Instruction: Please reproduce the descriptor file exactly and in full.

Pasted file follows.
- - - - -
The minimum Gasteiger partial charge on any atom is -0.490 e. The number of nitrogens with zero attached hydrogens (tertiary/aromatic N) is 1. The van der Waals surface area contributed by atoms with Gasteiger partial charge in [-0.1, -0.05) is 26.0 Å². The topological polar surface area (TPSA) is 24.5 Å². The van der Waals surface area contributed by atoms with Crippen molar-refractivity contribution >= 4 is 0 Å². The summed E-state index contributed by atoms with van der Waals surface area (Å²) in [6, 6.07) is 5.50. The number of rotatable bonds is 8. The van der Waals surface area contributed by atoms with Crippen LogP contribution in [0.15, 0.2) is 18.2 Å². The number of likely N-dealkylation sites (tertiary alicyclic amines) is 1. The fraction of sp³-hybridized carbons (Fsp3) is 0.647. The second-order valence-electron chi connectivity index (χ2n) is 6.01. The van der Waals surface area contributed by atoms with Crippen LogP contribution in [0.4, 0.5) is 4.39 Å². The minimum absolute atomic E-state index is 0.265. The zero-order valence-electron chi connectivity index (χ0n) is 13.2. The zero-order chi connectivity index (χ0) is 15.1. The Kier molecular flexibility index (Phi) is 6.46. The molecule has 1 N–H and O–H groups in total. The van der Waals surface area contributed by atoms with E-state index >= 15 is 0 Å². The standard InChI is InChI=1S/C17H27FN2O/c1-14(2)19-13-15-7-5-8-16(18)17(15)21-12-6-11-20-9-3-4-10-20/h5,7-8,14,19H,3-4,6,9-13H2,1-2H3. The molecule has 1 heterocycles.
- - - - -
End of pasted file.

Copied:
The minimum Gasteiger partial charge on any atom is -0.490 e. The number of nitrogens with zero attached hydrogens (tertiary/aromatic N) is 1. The van der Waals surface area contributed by atoms with Gasteiger partial charge in [-0.1, -0.05) is 26.0 Å². The topological polar surface area (TPSA) is 24.5 Å². The van der Waals surface area contributed by atoms with Crippen molar-refractivity contribution >= 4 is 0 Å². The summed E-state index contributed by atoms with van der Waals surface area (Å²) in [6, 6.07) is 5.50. The number of rotatable bonds is 8. The van der Waals surface area contributed by atoms with Crippen LogP contribution in [0.15, 0.2) is 18.2 Å². The number of likely N-dealkylation sites (tertiary alicyclic amines) is 1. The fraction of sp³-hybridized carbons (Fsp3) is 0.647. The second-order valence-electron chi connectivity index (χ2n) is 6.01. The van der Waals surface area contributed by atoms with Crippen LogP contribution in [0.4, 0.5) is 4.39 Å². The minimum absolute atomic E-state index is 0.265. The zero-order valence-electron chi connectivity index (χ0n) is 13.2. The zero-order chi connectivity index (χ0) is 15.1. The Kier molecular flexibility index (Phi) is 6.46. The molecule has 1 N–H and O–H groups in total. The van der Waals surface area contributed by atoms with E-state index >= 15 is 0 Å². The standard InChI is InChI=1S/C17H27FN2O/c1-14(2)19-13-15-7-5-8-16(18)17(15)21-12-6-11-20-9-3-4-10-20/h5,7-8,14,19H,3-4,6,9-13H2,1-2H3. The molecule has 1 heterocycles.